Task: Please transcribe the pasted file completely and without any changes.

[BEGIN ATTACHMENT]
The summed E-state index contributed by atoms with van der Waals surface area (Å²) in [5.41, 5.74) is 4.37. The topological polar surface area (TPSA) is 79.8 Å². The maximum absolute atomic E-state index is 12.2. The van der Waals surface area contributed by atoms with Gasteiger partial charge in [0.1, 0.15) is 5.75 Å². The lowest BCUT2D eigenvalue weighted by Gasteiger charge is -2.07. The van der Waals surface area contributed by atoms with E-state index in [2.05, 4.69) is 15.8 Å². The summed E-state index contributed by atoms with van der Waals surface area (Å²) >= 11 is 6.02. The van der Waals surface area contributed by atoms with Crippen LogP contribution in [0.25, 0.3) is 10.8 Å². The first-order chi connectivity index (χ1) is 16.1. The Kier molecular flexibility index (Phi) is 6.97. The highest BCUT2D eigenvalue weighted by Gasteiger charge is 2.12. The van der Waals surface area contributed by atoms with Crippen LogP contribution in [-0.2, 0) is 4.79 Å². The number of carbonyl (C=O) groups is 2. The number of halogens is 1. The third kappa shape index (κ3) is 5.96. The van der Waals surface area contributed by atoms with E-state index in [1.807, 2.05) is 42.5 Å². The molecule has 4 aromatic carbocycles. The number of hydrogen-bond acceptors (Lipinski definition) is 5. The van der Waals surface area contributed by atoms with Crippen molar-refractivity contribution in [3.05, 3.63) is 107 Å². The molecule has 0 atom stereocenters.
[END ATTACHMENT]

The summed E-state index contributed by atoms with van der Waals surface area (Å²) in [5.41, 5.74) is 4.37. The topological polar surface area (TPSA) is 79.8 Å². The maximum absolute atomic E-state index is 12.2. The van der Waals surface area contributed by atoms with Gasteiger partial charge in [0.1, 0.15) is 5.75 Å². The lowest BCUT2D eigenvalue weighted by Gasteiger charge is -2.07. The van der Waals surface area contributed by atoms with E-state index in [2.05, 4.69) is 15.8 Å². The summed E-state index contributed by atoms with van der Waals surface area (Å²) >= 11 is 6.02. The van der Waals surface area contributed by atoms with Crippen LogP contribution in [0.25, 0.3) is 10.8 Å². The first-order chi connectivity index (χ1) is 16.1. The Kier molecular flexibility index (Phi) is 6.97. The highest BCUT2D eigenvalue weighted by Gasteiger charge is 2.12. The van der Waals surface area contributed by atoms with Crippen LogP contribution in [-0.2, 0) is 4.79 Å². The number of carbonyl (C=O) groups is 2. The number of halogens is 1. The third kappa shape index (κ3) is 5.96. The van der Waals surface area contributed by atoms with E-state index in [1.807, 2.05) is 42.5 Å². The molecule has 4 aromatic carbocycles. The number of hydrogen-bond acceptors (Lipinski definition) is 5. The van der Waals surface area contributed by atoms with Crippen molar-refractivity contribution in [3.05, 3.63) is 107 Å². The molecule has 0 atom stereocenters.